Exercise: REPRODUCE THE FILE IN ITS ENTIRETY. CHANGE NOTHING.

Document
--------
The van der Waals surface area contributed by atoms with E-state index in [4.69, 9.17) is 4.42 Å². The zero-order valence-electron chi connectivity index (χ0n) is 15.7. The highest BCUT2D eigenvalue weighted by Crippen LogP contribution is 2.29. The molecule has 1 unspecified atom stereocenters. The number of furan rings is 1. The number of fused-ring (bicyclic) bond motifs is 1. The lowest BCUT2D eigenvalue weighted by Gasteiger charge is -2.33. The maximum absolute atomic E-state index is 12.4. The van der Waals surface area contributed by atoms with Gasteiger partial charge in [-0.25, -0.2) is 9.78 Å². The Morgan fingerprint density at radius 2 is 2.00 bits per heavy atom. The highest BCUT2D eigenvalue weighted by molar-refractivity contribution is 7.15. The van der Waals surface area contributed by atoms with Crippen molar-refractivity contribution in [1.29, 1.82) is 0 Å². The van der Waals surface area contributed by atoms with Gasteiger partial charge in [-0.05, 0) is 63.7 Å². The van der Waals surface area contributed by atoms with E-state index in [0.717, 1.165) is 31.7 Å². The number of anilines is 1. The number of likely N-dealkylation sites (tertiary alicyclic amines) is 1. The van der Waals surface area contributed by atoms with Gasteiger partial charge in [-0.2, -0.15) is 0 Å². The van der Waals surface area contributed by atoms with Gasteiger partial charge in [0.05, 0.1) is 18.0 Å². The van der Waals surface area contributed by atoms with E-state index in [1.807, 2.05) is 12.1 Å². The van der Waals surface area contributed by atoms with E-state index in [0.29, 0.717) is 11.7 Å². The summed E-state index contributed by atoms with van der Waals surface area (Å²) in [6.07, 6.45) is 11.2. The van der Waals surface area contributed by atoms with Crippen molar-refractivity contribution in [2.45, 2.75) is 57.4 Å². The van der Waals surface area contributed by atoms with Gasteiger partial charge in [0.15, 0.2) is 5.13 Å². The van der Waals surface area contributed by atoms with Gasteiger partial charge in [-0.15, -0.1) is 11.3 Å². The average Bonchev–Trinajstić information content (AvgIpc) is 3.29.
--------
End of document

The van der Waals surface area contributed by atoms with E-state index in [4.69, 9.17) is 4.42 Å². The zero-order valence-electron chi connectivity index (χ0n) is 15.7. The highest BCUT2D eigenvalue weighted by Crippen LogP contribution is 2.29. The molecule has 1 unspecified atom stereocenters. The number of furan rings is 1. The number of fused-ring (bicyclic) bond motifs is 1. The lowest BCUT2D eigenvalue weighted by Gasteiger charge is -2.33. The maximum absolute atomic E-state index is 12.4. The van der Waals surface area contributed by atoms with Gasteiger partial charge in [-0.25, -0.2) is 9.78 Å². The Morgan fingerprint density at radius 2 is 2.00 bits per heavy atom. The highest BCUT2D eigenvalue weighted by molar-refractivity contribution is 7.15. The van der Waals surface area contributed by atoms with Crippen molar-refractivity contribution in [1.29, 1.82) is 0 Å². The van der Waals surface area contributed by atoms with Gasteiger partial charge in [-0.05, 0) is 63.7 Å². The van der Waals surface area contributed by atoms with E-state index in [0.717, 1.165) is 31.7 Å². The number of anilines is 1. The number of likely N-dealkylation sites (tertiary alicyclic amines) is 1. The van der Waals surface area contributed by atoms with Gasteiger partial charge in [-0.2, -0.15) is 0 Å². The van der Waals surface area contributed by atoms with Gasteiger partial charge in [0.05, 0.1) is 18.0 Å². The van der Waals surface area contributed by atoms with E-state index in [1.807, 2.05) is 12.1 Å². The van der Waals surface area contributed by atoms with E-state index in [0.29, 0.717) is 11.7 Å². The summed E-state index contributed by atoms with van der Waals surface area (Å²) in [6.07, 6.45) is 11.2. The van der Waals surface area contributed by atoms with Crippen molar-refractivity contribution in [2.45, 2.75) is 57.4 Å². The van der Waals surface area contributed by atoms with Gasteiger partial charge in [0.15, 0.2) is 5.13 Å². The van der Waals surface area contributed by atoms with Gasteiger partial charge in [-0.15, -0.1) is 11.3 Å². The average Bonchev–Trinajstić information content (AvgIpc) is 3.29.